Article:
This part requires the aspirant to be thorough with the Indian history in an inclusive sense. That would require a cultural, political, social and economic history of India. Art and Culture are quite important from the prelims point of view. One needs to understand the cultural history of India going into the beginning, evolution, and development of art forms (Dances, paintings, music, theatre, puppetry), architecture(forts, temples) sculpture, caves (Ajanta, Ellora, Bhimbetka etc), schools of philosophy, literature etc. Idea is that various aspects of culture should be studied and understood in the chronological, interrelated and holistic way along with the required comparison among art forms and across periods. Ancient and Medieval history constitutes an important part of UPSC syllabus but most questions are asked from Art & Architectural development point of view. Some questions may be from the political and economic aspect of ancient & medieval society.
The modern history of India should be studied in detail right from the arrival of British till the Independence. The focus should be on understanding the arrival, Expansion of the British Empire, the internal rivalry among Indian kings, the various policies adopted by the British to colonize India. Then you should get an overview of Indian freedom struggle leading up to freedom. Various key events in the freedom struggle are important from prelims point of view. Some facts would need to be memorized. Overall, focus on key events, analysis of initiatives, key features of policies and legal acts, chronological understanding would help in the prelims.

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India and World Geography-Physical, Social, Economic geography of India and the World

The questions asked are easy which tests your basic understanding of geographical phenomenon such as Earthquake, Tsunami, Volcano, Landslides, Cyclone etc. You should understand the scientific reasons behind them. Then you should understand the phenomenon of weather, climate across the world. The movement of currents, blowing of winds should be understood. This defines the various climatic regions across the world (Tropic, temperate, British, Chinese, arctic, tundra etc). You should be well aware of the world map and location of physical features such as mountains, lakes, grasslands, rivers etc across India and the world. Some map related questions would be asked. Make it a habit to go through the Atlas regularly.

Indian Polity and Governance – Constitution, Political system, Panchayati Raj, Public Policy, Right issues etc

This part expects the aspirants to be well aware with Indian constitution, its historical underpinnings, fundamental rights, duties, DPOSPs, center-state relations, Parliament, state legislature, president, governor, amendment of constitution etc. The question may test your understanding of the concepts, procedures, processes etc related to parliamentary democracy. Also, some factual details would need to be memorized such as important articles, president election procedure, ways of the amendment, important constitutional amendments etc. Try to understand the essence of the Indian constitution, the parliamentary system, and related aspects.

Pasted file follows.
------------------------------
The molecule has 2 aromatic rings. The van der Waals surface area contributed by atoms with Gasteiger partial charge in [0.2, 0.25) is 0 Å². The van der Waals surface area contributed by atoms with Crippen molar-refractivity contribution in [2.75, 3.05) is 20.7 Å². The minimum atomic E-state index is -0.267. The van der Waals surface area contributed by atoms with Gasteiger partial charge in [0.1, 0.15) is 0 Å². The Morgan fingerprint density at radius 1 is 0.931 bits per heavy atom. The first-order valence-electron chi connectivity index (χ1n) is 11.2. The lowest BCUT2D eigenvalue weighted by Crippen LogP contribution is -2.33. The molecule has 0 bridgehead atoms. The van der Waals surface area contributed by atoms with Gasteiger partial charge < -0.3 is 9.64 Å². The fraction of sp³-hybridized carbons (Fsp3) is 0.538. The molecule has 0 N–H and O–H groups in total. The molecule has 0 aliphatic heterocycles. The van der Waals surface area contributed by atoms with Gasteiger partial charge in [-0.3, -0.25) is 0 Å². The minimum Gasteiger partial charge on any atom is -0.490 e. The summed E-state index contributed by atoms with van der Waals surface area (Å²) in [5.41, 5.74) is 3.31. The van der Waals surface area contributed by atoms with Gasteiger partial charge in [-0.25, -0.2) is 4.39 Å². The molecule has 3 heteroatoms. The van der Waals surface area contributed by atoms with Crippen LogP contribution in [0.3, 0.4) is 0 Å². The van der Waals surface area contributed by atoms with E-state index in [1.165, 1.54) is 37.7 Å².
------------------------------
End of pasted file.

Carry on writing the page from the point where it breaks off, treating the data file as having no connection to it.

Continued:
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Economic and social development – Sustainable development, Poverty, inclusion, demographics, social sector initiatives etc

This part of UPSC syllabus deals with economics and development. Basic macroeconomics and microeconomics concepts should be well understood such as GDP, GNP, fiscal deficit, deficit financing, repo rate, external commercial borrowing, inflation etc. You should understand the concept of economic growth and development and differentiate between the two. Development and related concepts such as inclusive, sustainable, holistic, multidimensional etc should be understood. Sometimes, basic conceptual questions are raised.
Social sector initiatives taken by the government for poverty alleviation, employment, education, health, women empowerment, rural development may be the potential source of some questions. Statistics related to poverty, employment, hunger, agriculture etc may be referred to as well. Overall, the focus should be on concepts, application, initiatives, basic statistics to score well in this part of the syllabus. And believe me, this may be the easiest questions to address in the prelims paper.